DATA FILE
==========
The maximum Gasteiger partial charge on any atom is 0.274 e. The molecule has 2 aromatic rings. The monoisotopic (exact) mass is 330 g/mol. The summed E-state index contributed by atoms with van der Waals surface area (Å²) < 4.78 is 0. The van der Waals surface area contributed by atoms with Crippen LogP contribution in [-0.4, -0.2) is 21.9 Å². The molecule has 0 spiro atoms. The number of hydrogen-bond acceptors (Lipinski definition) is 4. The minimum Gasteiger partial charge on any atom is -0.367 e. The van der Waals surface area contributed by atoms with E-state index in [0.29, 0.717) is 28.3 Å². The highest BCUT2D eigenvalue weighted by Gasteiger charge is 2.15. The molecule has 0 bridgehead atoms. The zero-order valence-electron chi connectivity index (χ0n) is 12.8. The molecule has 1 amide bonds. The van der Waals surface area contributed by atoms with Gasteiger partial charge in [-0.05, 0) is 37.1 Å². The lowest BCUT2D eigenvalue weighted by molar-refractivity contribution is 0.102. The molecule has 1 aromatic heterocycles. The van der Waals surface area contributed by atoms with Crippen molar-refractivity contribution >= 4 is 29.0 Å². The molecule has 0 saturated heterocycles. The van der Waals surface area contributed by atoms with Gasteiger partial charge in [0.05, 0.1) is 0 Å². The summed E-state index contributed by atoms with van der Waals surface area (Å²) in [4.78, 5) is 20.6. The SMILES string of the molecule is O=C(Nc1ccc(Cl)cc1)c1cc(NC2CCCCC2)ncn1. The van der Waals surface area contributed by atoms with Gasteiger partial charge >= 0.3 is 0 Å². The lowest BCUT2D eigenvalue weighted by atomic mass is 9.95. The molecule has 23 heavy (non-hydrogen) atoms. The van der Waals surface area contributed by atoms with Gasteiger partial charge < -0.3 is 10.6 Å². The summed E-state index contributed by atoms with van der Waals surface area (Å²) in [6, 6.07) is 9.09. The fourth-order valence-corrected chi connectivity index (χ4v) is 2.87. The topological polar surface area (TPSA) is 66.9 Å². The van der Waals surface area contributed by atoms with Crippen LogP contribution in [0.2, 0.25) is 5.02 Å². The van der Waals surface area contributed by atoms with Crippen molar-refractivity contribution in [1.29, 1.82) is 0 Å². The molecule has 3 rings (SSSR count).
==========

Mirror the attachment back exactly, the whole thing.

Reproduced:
The maximum Gasteiger partial charge on any atom is 0.274 e. The molecule has 2 aromatic rings. The monoisotopic (exact) mass is 330 g/mol. The summed E-state index contributed by atoms with van der Waals surface area (Å²) < 4.78 is 0. The van der Waals surface area contributed by atoms with Crippen LogP contribution in [-0.4, -0.2) is 21.9 Å². The molecule has 0 spiro atoms. The number of hydrogen-bond acceptors (Lipinski definition) is 4. The minimum Gasteiger partial charge on any atom is -0.367 e. The van der Waals surface area contributed by atoms with E-state index in [0.29, 0.717) is 28.3 Å². The highest BCUT2D eigenvalue weighted by Gasteiger charge is 2.15. The molecule has 0 bridgehead atoms. The zero-order valence-electron chi connectivity index (χ0n) is 12.8. The molecule has 1 amide bonds. The van der Waals surface area contributed by atoms with Gasteiger partial charge in [-0.05, 0) is 37.1 Å². The lowest BCUT2D eigenvalue weighted by molar-refractivity contribution is 0.102. The molecule has 1 aromatic heterocycles. The van der Waals surface area contributed by atoms with Crippen molar-refractivity contribution >= 4 is 29.0 Å². The molecule has 0 saturated heterocycles. The van der Waals surface area contributed by atoms with Gasteiger partial charge in [0.05, 0.1) is 0 Å². The summed E-state index contributed by atoms with van der Waals surface area (Å²) in [4.78, 5) is 20.6. The SMILES string of the molecule is O=C(Nc1ccc(Cl)cc1)c1cc(NC2CCCCC2)ncn1. The van der Waals surface area contributed by atoms with Gasteiger partial charge >= 0.3 is 0 Å². The lowest BCUT2D eigenvalue weighted by atomic mass is 9.95. The molecule has 23 heavy (non-hydrogen) atoms. The van der Waals surface area contributed by atoms with Gasteiger partial charge < -0.3 is 10.6 Å². The summed E-state index contributed by atoms with van der Waals surface area (Å²) in [6, 6.07) is 9.09. The fourth-order valence-corrected chi connectivity index (χ4v) is 2.87. The topological polar surface area (TPSA) is 66.9 Å². The van der Waals surface area contributed by atoms with Crippen LogP contribution in [0.2, 0.25) is 5.02 Å². The van der Waals surface area contributed by atoms with Crippen molar-refractivity contribution in [1.29, 1.82) is 0 Å². The molecule has 3 rings (SSSR count).